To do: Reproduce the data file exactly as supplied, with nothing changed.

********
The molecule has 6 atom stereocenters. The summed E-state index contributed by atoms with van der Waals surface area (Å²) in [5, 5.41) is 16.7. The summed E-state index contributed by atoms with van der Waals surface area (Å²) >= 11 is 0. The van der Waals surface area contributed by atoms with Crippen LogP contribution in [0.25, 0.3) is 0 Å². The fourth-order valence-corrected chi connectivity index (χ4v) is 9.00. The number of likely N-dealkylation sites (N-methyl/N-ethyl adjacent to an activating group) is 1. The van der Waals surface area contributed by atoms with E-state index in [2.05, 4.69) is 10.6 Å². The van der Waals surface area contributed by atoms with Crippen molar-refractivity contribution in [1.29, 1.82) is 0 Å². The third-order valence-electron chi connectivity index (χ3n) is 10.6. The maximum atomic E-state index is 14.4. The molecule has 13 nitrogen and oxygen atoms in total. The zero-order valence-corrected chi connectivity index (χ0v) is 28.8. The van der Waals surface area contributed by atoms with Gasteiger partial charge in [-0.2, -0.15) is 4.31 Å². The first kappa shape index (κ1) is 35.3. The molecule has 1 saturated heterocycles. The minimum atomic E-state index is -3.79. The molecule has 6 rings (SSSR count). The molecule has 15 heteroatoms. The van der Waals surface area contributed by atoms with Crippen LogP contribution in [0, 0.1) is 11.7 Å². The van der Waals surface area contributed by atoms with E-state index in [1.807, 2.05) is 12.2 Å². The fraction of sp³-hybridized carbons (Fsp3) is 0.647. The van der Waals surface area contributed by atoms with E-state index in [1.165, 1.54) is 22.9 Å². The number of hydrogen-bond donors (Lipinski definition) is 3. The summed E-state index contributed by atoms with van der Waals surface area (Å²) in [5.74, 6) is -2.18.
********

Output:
The molecule has 6 atom stereocenters. The summed E-state index contributed by atoms with van der Waals surface area (Å²) in [5, 5.41) is 16.7. The summed E-state index contributed by atoms with van der Waals surface area (Å²) >= 11 is 0. The van der Waals surface area contributed by atoms with Crippen LogP contribution in [0.25, 0.3) is 0 Å². The fourth-order valence-corrected chi connectivity index (χ4v) is 9.00. The number of likely N-dealkylation sites (N-methyl/N-ethyl adjacent to an activating group) is 1. The van der Waals surface area contributed by atoms with E-state index in [2.05, 4.69) is 10.6 Å². The van der Waals surface area contributed by atoms with Crippen molar-refractivity contribution in [1.29, 1.82) is 0 Å². The third-order valence-electron chi connectivity index (χ3n) is 10.6. The maximum atomic E-state index is 14.4. The molecule has 13 nitrogen and oxygen atoms in total. The zero-order valence-corrected chi connectivity index (χ0v) is 28.8. The van der Waals surface area contributed by atoms with Gasteiger partial charge in [-0.2, -0.15) is 4.31 Å². The first kappa shape index (κ1) is 35.3. The molecule has 1 saturated heterocycles. The minimum atomic E-state index is -3.79. The molecule has 6 rings (SSSR count). The molecule has 15 heteroatoms. The van der Waals surface area contributed by atoms with Crippen LogP contribution in [0, 0.1) is 11.7 Å². The van der Waals surface area contributed by atoms with E-state index in [1.807, 2.05) is 12.2 Å². The fraction of sp³-hybridized carbons (Fsp3) is 0.647. The van der Waals surface area contributed by atoms with E-state index in [1.165, 1.54) is 22.9 Å². The number of hydrogen-bond donors (Lipinski definition) is 3. The summed E-state index contributed by atoms with van der Waals surface area (Å²) in [5.74, 6) is -2.18.